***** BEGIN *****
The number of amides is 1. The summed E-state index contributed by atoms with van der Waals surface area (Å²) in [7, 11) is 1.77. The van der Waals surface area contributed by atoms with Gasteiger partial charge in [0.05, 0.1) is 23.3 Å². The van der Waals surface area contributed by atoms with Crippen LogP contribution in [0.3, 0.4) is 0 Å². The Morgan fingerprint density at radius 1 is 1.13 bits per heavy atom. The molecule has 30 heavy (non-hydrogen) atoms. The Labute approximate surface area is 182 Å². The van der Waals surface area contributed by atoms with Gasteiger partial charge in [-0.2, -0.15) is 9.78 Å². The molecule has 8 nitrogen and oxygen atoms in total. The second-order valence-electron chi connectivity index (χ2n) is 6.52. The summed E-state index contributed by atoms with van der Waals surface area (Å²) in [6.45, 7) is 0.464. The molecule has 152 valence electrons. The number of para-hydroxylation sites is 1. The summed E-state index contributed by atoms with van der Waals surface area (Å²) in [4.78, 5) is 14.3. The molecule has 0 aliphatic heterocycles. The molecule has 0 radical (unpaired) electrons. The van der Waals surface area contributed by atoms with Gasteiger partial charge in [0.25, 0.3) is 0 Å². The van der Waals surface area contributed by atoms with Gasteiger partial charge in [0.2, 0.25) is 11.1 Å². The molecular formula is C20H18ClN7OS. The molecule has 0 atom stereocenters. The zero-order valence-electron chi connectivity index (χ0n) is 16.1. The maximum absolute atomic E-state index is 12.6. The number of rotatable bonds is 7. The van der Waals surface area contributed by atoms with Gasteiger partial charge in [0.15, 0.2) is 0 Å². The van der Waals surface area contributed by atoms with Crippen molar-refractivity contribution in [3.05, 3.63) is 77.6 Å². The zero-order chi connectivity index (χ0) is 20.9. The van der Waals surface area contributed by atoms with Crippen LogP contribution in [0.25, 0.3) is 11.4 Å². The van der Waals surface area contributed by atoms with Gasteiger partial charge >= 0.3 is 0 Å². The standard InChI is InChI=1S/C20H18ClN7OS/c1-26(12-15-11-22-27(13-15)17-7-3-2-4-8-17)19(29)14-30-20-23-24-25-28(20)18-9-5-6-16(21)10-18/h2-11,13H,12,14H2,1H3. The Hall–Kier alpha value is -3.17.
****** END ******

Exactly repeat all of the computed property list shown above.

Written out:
The number of amides is 1. The summed E-state index contributed by atoms with van der Waals surface area (Å²) in [7, 11) is 1.77. The van der Waals surface area contributed by atoms with Gasteiger partial charge in [0.05, 0.1) is 23.3 Å². The van der Waals surface area contributed by atoms with Crippen LogP contribution in [0.3, 0.4) is 0 Å². The Morgan fingerprint density at radius 1 is 1.13 bits per heavy atom. The molecule has 30 heavy (non-hydrogen) atoms. The Labute approximate surface area is 182 Å². The van der Waals surface area contributed by atoms with Gasteiger partial charge in [-0.2, -0.15) is 9.78 Å². The molecule has 8 nitrogen and oxygen atoms in total. The second-order valence-electron chi connectivity index (χ2n) is 6.52. The summed E-state index contributed by atoms with van der Waals surface area (Å²) in [6.45, 7) is 0.464. The molecule has 152 valence electrons. The number of para-hydroxylation sites is 1. The summed E-state index contributed by atoms with van der Waals surface area (Å²) in [4.78, 5) is 14.3. The molecule has 0 aliphatic heterocycles. The molecule has 0 radical (unpaired) electrons. The van der Waals surface area contributed by atoms with Gasteiger partial charge in [0.25, 0.3) is 0 Å². The van der Waals surface area contributed by atoms with Gasteiger partial charge in [0.2, 0.25) is 11.1 Å². The molecular formula is C20H18ClN7OS. The molecule has 0 atom stereocenters. The zero-order valence-electron chi connectivity index (χ0n) is 16.1. The maximum absolute atomic E-state index is 12.6. The number of rotatable bonds is 7. The van der Waals surface area contributed by atoms with Gasteiger partial charge in [0.15, 0.2) is 0 Å². The van der Waals surface area contributed by atoms with Crippen molar-refractivity contribution in [3.05, 3.63) is 77.6 Å². The zero-order chi connectivity index (χ0) is 20.9. The van der Waals surface area contributed by atoms with Crippen LogP contribution in [0.25, 0.3) is 11.4 Å². The van der Waals surface area contributed by atoms with Gasteiger partial charge >= 0.3 is 0 Å². The standard InChI is InChI=1S/C20H18ClN7OS/c1-26(12-15-11-22-27(13-15)17-7-3-2-4-8-17)19(29)14-30-20-23-24-25-28(20)18-9-5-6-16(21)10-18/h2-11,13H,12,14H2,1H3. The Hall–Kier alpha value is -3.17.